An oxygen reduction reaction (ORR) mechanism in conducting polymer PEDOT is studied using the density functional theory. It is demonstrated that pure PEDOT chains possess the catalytic activity, where no platinum catalyst or external dopants are needed to sustain the electrocatalysis. This remarkable property of PEDOT is related to the formation of polaronic states, which leads to the decrease of the HOMO LUMO gap and thus to the enhancement of the reactivity of the system. It is shown that ORR on PEDOT chains can proceed via two pathways, whether via a four-electron process when the oxygen reacts with protons and is reduced directly into water in four steps (Reaction path I) or via the two-electron process leading to formation of the hydrogen peroxide as an intermediate specimen (Reaction path II). Path I is demonstrated to be energetically preferable. This conclusion also holds for ORR on two pi-pi stacked chains and ORR for the case when PEDOT is reduced during the reaction. It is also found that ORR on PEDOT effectively proceeds in the presence of H3O+ but does not occur in the absence of acidic environment.

  • 5.
    Stavrinidou, Eleni
    et al.
    Linköping University, Department of Science and Technology, Physics and Electronics. Linköping University, Faculty of Science & Engineering.
    Gabrielsson, Roger
    Linköping University, Department of Science and Technology, Physics and Electronics. Linköping University, Faculty of Science & Engineering.
    Nilsson, K. Peter R.
    Linköping University, Faculty of Science & Engineering. Linköping University, Department of Physics, Chemistry and Biology, Chemistry.
    Singh, Sandeep Kumar
    Linköping University, Department of Science and Technology, Physics and Electronics. Linköping University, Faculty of Science & Engineering.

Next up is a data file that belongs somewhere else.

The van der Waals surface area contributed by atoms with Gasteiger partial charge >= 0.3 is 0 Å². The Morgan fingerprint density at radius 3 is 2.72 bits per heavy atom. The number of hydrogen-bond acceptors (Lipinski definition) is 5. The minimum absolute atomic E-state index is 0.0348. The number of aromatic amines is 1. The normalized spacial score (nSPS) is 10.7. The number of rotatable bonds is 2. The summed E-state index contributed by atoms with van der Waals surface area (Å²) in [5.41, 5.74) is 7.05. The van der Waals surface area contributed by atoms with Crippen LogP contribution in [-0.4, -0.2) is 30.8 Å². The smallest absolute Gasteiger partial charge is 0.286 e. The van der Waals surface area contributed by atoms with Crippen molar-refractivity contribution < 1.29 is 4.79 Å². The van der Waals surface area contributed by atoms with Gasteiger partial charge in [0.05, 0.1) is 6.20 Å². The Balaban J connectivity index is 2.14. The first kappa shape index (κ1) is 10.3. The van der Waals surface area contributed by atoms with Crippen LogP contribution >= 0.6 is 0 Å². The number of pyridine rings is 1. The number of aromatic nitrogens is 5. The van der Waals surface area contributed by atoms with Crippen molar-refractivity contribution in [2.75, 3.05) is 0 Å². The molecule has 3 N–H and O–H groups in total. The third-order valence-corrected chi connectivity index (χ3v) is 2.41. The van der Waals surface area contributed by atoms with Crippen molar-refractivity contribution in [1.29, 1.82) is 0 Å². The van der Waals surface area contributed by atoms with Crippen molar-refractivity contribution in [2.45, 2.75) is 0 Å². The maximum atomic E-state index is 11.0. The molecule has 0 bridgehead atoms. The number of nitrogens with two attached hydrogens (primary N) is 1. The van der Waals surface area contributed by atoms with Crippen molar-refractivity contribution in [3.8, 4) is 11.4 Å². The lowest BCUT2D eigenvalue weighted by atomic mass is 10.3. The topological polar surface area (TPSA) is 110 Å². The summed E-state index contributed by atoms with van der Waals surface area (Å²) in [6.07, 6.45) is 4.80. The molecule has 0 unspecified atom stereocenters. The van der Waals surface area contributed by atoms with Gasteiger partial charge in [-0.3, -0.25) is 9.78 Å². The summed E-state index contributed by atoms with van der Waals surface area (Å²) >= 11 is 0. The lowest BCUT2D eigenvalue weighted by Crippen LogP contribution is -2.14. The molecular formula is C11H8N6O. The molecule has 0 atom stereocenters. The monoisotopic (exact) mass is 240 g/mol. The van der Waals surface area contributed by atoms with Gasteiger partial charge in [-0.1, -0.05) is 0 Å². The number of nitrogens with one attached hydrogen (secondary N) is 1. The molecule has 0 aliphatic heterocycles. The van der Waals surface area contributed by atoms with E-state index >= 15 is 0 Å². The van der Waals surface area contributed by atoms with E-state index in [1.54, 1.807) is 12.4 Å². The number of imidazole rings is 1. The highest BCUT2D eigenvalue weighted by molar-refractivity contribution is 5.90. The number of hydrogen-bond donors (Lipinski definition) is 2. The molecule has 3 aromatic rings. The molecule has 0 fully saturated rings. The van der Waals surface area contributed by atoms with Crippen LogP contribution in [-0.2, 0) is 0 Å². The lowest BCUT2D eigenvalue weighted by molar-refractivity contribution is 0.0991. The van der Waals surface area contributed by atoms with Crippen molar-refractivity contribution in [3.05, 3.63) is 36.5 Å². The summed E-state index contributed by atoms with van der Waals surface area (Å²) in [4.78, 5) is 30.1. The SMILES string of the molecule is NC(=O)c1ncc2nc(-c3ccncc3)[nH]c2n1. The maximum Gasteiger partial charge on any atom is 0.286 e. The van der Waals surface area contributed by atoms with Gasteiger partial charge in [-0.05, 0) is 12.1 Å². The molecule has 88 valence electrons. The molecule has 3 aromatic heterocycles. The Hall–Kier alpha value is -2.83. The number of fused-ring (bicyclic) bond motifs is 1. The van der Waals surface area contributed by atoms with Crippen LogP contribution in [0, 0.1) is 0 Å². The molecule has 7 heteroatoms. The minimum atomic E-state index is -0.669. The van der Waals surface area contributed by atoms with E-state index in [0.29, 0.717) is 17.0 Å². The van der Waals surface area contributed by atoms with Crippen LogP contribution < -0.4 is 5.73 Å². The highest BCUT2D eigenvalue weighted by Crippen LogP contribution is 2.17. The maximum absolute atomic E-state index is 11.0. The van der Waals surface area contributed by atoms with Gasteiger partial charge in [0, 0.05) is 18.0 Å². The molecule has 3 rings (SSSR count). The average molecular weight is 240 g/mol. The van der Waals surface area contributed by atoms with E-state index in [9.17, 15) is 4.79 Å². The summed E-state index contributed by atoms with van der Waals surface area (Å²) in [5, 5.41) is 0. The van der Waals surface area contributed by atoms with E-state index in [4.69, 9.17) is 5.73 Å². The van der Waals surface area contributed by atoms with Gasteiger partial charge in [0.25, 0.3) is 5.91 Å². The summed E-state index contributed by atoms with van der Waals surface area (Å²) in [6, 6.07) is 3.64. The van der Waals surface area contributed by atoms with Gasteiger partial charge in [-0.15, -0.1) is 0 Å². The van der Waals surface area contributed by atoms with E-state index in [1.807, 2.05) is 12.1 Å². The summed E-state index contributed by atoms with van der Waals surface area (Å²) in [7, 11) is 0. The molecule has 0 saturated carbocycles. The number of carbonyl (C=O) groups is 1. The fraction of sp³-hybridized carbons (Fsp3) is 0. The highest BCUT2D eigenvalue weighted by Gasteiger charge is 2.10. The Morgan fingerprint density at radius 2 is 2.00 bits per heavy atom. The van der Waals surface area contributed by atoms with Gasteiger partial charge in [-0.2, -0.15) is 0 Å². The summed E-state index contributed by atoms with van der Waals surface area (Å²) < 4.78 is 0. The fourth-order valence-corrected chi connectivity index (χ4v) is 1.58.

Franco- Gonzalez, Juan Felipe
    Linköping University, Department of Science and Technology, Physics and Electronics. Linköping University, Faculty of Science & Engineering.
    Volkov, Anton V.
    Linköping University, Department of Science and Technology, Physics and Electronics. Linköping University, Faculty of Science & Engineering.
    Jonsson, Magnus P.
    Linköping University, Department of Science and Technology, Physics and Electronics. Linköping University, Faculty of Science & Engineering.
    Grimoldi, Andrea
    Linköping University, Department of Science and Technology, Physics and Electronics. Linköping University, Faculty of Science & Engineering.
    Elgland, Mathias
    Linköping University, Department of Physics, Chemistry and Biology, Chemistry. Linköping University, Faculty of Science & Engineering.
    Zozoulenko, Igor V.
    Linköping University, Department of Science and Technology, Physics and Electronics. Linköping University, Faculty of Science & Engineering.
    Simon, Daniel
    Linköping University, Department of Science and Technology, Physics and Electronics. Linköping University, Faculty of Science & Engineering.
    Berggren, Magnus
    Linköping University, Department of Science and Technology, Physics and Electronics. Linköping University, Faculty of Science & Engineering.
    In vivo polymerization and manufacturing of wires and supercapacitors in plants2017In: Proceedings of the National Academy of Sciences of the United States of America, ISSN 0027-8424, E-ISSN 1091-6490, Vol. 114, no 11, p. 2807-2812Article in journal (Refereed)
    Abstract [en]